Dilue married New York State native Ira Harris in 1839 and they moved to Columbus in 1845. Ira Harris became Sheriff of Colorado County and served for a number of years. They built their modest “tabby” home in 1858 and lived in it with their nine children. Ira died in 1869 and Dilue followed in 1914.
During the 1850s there were at least 10 tabby houses and buildings constructed in Columbus, including the County Courthouse and the Baptist Church. A unique type of construction for this area, “tabby” is a mixture of gravel, sand, and lime mixed with water and poured into large block forms fitted together to make walls 12” to 14” thick.
Due to deterioration of the home, a restoration was undertaken in 1977. Central A/C and heating were installed, the original stairway—a steep ladder type—was lengthened and turned, and bathrooms and a kitchen were added. Additionally, the original basement dirt floor was replaced with brick pavers. Items unearthed when the basement floor was excavated are now displayed in the kitchen and include pottery, medicine bottles, and iron hinges.
The house retains its original pine woodwork, floors, ceilings, and cedar thresholds. Door frames in the basement are cedar to discourage termites. All of the four panel doors are original and have stoneware doorknobs with a Rockingham (brown molted) glaze. One original basement door remains and retains its original paint. The pine fireplace mantles are also original. The first roof was made of cedar shingles.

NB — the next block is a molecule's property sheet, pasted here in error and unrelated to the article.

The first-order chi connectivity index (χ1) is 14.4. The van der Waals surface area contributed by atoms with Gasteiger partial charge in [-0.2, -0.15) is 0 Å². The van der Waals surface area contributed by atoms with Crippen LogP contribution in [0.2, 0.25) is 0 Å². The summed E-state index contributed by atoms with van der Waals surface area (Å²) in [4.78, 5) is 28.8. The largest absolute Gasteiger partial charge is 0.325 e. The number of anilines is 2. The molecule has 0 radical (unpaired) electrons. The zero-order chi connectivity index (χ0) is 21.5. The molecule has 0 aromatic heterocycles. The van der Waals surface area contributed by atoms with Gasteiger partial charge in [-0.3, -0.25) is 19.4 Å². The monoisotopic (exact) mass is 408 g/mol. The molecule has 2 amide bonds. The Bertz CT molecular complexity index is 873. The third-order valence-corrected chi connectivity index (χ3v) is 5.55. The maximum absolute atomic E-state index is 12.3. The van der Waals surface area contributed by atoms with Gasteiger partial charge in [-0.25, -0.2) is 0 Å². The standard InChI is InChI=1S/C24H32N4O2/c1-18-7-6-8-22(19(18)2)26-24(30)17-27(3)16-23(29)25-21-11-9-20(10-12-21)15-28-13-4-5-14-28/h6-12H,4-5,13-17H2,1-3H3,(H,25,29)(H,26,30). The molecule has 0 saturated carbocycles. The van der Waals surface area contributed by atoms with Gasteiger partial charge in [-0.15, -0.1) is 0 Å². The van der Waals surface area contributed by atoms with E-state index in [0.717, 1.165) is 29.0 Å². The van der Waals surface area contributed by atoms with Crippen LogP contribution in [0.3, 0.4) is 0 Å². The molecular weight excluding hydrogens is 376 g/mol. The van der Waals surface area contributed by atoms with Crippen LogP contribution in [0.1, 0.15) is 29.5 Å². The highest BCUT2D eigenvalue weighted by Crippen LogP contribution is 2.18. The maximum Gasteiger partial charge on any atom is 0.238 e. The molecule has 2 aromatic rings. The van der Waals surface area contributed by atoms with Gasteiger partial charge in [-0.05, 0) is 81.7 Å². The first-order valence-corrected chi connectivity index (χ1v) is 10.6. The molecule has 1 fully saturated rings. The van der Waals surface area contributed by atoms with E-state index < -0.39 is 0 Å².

An interesting architectural feature of the home is the presence of two front doors. This was done to increase circulation of air during the long, hot months. Many of the houses built in Columbus during the 1850s had basements, primarily because the builders were originally from the northern part of the United States where basements and cellars were considered a necessity. However, it quickly became apparent that in Columbus’ very warm, humid climate, a basement was not practical for storage. After the 1860s, houses in town were no longer built with basements but instead set on piers.
In 1988-1989 the Dilue Rose Harris House was converted into a museum. It is furnished with early Victorian walnut and Texas pine pieces, many belonging to families from the Columbus area. Also displayed is Dr. Pleasant Rose’s walnut desk. The walnut center table in the parlor was the property of one of Dilue’s daughters, Laura Harris Hahn. Both pieces of furniture were given to the Dilue Rose Harris House Museum by Douglas Hahn, a grandson of Dilue Rose Harris.